Primary organ systems affected are kidney and hepatobiliary track
Bilateral renal involvement with massively enlarged kidneys with up to 90% of collecting ducts are involved
Congenital hepatic fibrosis  progress to portal hypertension
Clinical diagnosis increasingly relies on imaging and genetic testing instead of histopathologic analysis


Autosomal Recessive Polycystic Kidney Disease (Outcome)

Patients who survive the first month >80% survive beyond 15 years of age
Systemic hypertension develops in approximately 75%
Congenital hepatic fibrosis and portal hypertension develop in 44%

Improved management of renal insufficiency and end-stage renal disease has resulted in a greater number of patients developing portal hypertension 

Cysts are SMALL and uniformly distributed so that the disease is usually symmetrical in appearance, involving both kidneys

Renal cysts are cylindrical, arising predominantly in * collecting ducts and distal tubules *.



Autosomal recessive genetically heterogeneous renal disease with mutations in proteins involved in the function of primary cilia, basal body and centrosomes  ESRD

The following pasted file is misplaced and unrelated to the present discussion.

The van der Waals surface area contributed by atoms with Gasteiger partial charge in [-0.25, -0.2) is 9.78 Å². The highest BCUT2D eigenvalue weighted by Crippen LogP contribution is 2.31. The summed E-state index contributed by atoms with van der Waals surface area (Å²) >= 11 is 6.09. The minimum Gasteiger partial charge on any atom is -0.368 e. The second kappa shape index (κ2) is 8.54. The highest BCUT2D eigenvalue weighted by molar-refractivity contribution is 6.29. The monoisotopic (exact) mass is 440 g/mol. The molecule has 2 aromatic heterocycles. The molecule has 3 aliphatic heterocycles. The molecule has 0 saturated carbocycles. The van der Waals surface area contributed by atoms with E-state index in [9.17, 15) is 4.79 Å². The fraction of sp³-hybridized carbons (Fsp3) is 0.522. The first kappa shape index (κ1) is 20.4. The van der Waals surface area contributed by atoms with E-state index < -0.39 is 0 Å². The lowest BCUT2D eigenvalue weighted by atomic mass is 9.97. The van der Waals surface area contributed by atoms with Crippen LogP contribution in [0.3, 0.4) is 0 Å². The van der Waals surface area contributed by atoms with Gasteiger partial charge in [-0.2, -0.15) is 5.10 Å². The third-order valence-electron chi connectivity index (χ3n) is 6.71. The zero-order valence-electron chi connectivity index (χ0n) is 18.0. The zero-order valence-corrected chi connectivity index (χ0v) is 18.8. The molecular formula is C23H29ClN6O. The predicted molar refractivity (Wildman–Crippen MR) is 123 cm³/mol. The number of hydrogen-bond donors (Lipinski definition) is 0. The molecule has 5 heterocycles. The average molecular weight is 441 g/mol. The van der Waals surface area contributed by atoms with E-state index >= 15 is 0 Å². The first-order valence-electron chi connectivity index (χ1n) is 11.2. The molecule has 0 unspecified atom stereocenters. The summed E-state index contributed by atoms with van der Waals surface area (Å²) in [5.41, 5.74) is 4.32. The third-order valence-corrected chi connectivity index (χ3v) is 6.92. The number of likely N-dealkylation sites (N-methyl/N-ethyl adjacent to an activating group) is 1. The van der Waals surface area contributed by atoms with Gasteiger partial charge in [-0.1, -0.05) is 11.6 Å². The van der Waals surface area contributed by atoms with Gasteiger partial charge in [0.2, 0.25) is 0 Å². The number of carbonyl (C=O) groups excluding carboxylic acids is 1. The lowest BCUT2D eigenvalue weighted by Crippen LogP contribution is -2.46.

Reduced urinary concentrating ability with polyuria and polydipsia
Salt wasting precedes decline in glomerular filtration rate

Three clinical variants have been described based upon the median age of onset of end-stage renal disease
Infantile − 1 year of age
Juvenile − 13 years of age
Adolescent − 19 years of age


Diagnosis of juvenile nephronophthisis:

Polyuria due to decrease concentrating ability and normal urinalysis
Progressive chronic kidney disease with normal blood pressure
Ultrasound shows normal or slightly decreased sized kidneys with increased echogenicity
Confirm with genetic test (NPHP1 20-40% cases)
* If NPHP1 negative -->

* Renal biopsy - chronic tubulointerstitial changes with thickened tubular basement membrane


Robbins: Morphology of Nephronophthisis

In Nephronopthisis, the kidneys are small, have contracted granular surfaces, and show cysts in the medulla, most prominently at the corticomedullary junction. Small cysts are also seen in the cortex. The cysts are lined by flattened or cuboidal epithelium and are usually surrounded by either inflammatory cells or fibrous tissue. In the cortex there is widespread atrophy and thickening of the tubular basement membranes, together with interstitial fibrosis. In general, glomerular structure is preserved.


Medullary Cystic Kidney Disease

Autosomal dominant
Much rarer than nephronophthisis